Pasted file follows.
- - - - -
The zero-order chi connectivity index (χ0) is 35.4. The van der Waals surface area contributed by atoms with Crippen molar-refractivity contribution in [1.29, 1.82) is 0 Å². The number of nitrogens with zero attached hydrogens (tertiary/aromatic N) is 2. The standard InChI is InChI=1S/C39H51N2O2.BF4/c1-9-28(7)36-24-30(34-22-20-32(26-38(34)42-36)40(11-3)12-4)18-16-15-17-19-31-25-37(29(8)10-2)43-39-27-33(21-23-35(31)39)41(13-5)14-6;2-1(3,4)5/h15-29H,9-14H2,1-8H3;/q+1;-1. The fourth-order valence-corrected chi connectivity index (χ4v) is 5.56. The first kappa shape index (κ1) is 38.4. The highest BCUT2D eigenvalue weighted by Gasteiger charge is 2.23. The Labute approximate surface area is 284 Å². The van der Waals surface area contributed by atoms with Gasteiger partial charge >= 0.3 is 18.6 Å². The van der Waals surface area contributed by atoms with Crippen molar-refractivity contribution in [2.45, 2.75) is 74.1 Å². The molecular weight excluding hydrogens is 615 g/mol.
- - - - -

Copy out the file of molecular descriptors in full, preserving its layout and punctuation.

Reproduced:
The zero-order chi connectivity index (χ0) is 35.4. The van der Waals surface area contributed by atoms with Crippen molar-refractivity contribution in [1.29, 1.82) is 0 Å². The number of nitrogens with zero attached hydrogens (tertiary/aromatic N) is 2. The standard InChI is InChI=1S/C39H51N2O2.BF4/c1-9-28(7)36-24-30(34-22-20-32(26-38(34)42-36)40(11-3)12-4)18-16-15-17-19-31-25-37(29(8)10-2)43-39-27-33(21-23-35(31)39)41(13-5)14-6;2-1(3,4)5/h15-29H,9-14H2,1-8H3;/q+1;-1. The fourth-order valence-corrected chi connectivity index (χ4v) is 5.56. The first kappa shape index (κ1) is 38.4. The highest BCUT2D eigenvalue weighted by Gasteiger charge is 2.23. The Labute approximate surface area is 284 Å². The van der Waals surface area contributed by atoms with Gasteiger partial charge >= 0.3 is 18.6 Å². The van der Waals surface area contributed by atoms with Crippen molar-refractivity contribution in [2.45, 2.75) is 74.1 Å². The molecular weight excluding hydrogens is 615 g/mol.